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“Tips for Field Dressing Game Birds, Part 1″

Bird hunting season is upon us and there’s nothing I like more than a wild bird at the dinner table, especially during the holidays. Preparing wild birds after the hunt can sometimes be tricky, so here are a few of my handy tips on dressing and preparing wild birds for the table.

In the field…

Field treatment of game birds is crucial, especially if you plan to age them. Get the birds out of the game pocket as soon as possible, and keep them separate, cool, and dry. Hang them by the neck or feet with a game strap in a cold but not freezing place. If the weather is very warm, pluck the birds around the area where you gut them, then remove the intestines. Try to avoid this, however, since birds are best aged with the intestines in tact. Instead, have an ice chest ready with a shelf arranged on top, and lay the birds on top until you get home.

On aging…

Voltaire once said that, “The bird of the Phasis is a dish for the gods.” Jean Anthelme Brillat-Savarin wrote that, “Above all feathered game should come the pheasant, but once again few mortal men know how to present it best. A pheasant eaten within a week after its death is more worthless than a pullet, because its real merit comes in its heightening flavor.”

The beautiful taste of a well-aged animal came by virtue of necessity. Refrigeration wasn’t available until the 20th century, which meant that people learned to enjoy game birds whose breast meat was aged until green. But as my friend, the British gamekeeper once pointed out, people don’t like their food “high” anymore. Their taste buds are no longer suited to it since the advent of refrigeration.
Certain game birds today, however, when relatively undamaged by shot, left in their feathers with intestines in tact, and aged for a period of time, are much better tasting. Age the meat, hanging whole by the neck with the feathers and skin on and the guts in tact at a temperature in the range of 50-55 degrees F. Pheasants are best if eaten as soon as the aging is completed.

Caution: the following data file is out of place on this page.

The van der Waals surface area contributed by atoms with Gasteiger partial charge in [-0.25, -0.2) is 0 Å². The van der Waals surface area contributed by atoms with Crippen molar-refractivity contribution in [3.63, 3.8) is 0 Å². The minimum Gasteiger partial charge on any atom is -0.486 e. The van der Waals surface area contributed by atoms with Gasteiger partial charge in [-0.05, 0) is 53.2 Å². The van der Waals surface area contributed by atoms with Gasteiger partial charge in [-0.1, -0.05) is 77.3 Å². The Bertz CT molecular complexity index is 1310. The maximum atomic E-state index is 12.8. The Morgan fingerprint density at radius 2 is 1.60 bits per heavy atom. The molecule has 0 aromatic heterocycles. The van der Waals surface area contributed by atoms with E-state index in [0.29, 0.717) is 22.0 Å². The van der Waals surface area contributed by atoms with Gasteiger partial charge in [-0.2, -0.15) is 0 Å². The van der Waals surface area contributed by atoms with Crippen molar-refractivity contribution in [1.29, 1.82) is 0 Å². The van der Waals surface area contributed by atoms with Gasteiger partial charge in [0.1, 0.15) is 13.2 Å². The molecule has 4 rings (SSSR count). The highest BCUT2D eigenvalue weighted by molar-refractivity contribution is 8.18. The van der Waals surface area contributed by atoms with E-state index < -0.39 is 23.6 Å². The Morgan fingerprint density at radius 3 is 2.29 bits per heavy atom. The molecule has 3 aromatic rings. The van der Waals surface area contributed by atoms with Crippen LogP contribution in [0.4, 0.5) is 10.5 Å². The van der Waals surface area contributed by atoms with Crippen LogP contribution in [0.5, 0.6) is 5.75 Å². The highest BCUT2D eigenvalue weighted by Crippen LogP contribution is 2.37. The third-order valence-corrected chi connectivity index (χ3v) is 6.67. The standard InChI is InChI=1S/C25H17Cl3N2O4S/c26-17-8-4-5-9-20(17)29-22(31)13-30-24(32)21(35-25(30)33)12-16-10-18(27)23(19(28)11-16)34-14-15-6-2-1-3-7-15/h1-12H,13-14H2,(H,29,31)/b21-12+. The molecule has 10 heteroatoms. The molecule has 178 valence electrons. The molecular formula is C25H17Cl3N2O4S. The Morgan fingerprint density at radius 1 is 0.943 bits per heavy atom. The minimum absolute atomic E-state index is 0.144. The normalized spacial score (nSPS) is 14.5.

3-4 days is best for a smaller bird, 5-7 days for a larger/older one. If the bird is damaged, pluck and gut it and place it on a wire rack over a pan in the refrigerator, covered in a wet cloth to prevent drying. My book, “Girl Hunterhas a great chart on aging game by animal and goes into much more detail.

On plucking a bird…

Plucking a bird is time consuming, the most time consuming part of the process. But there are few things more elegant on a dinner table than a whole bird. You have to do it a few feathers at a time, plucking with one hand while using the other hand to secure the skin, in order to prevent it from tearing. For ducks that you aren’t planning to age, I find it is most easily done within an hour of when they are killed, or while you are sitting and waiting for more in the duck blind. Mechanical pluckers rarely work, especially with thin-skinned birds like the pheasant. Dunking the bird in scalding water (wet-plucking) works but it will semi-cook the skin.

I prefer dry plucking, especially because I age my birds. This simply means, start plucking. If you need extra assistance for the fine feathers, dipping the bird in paraffin wax at the end and peeling the wax off works best. So does using a torch to singe the remaining down. The larger feathers can be saved for fly-fishing or decorating. You should only grab a few feathers at a time and be particularly gentle around the areas with loose skin (neck and base of the wing), as they will tear most easily. Quill feathers are the most difficult to remove without tearing the skin. They should be plucked one at a time with a quick snap of the wrist, while holding the skin down with the other hand. Sometimes tweezers are helpful.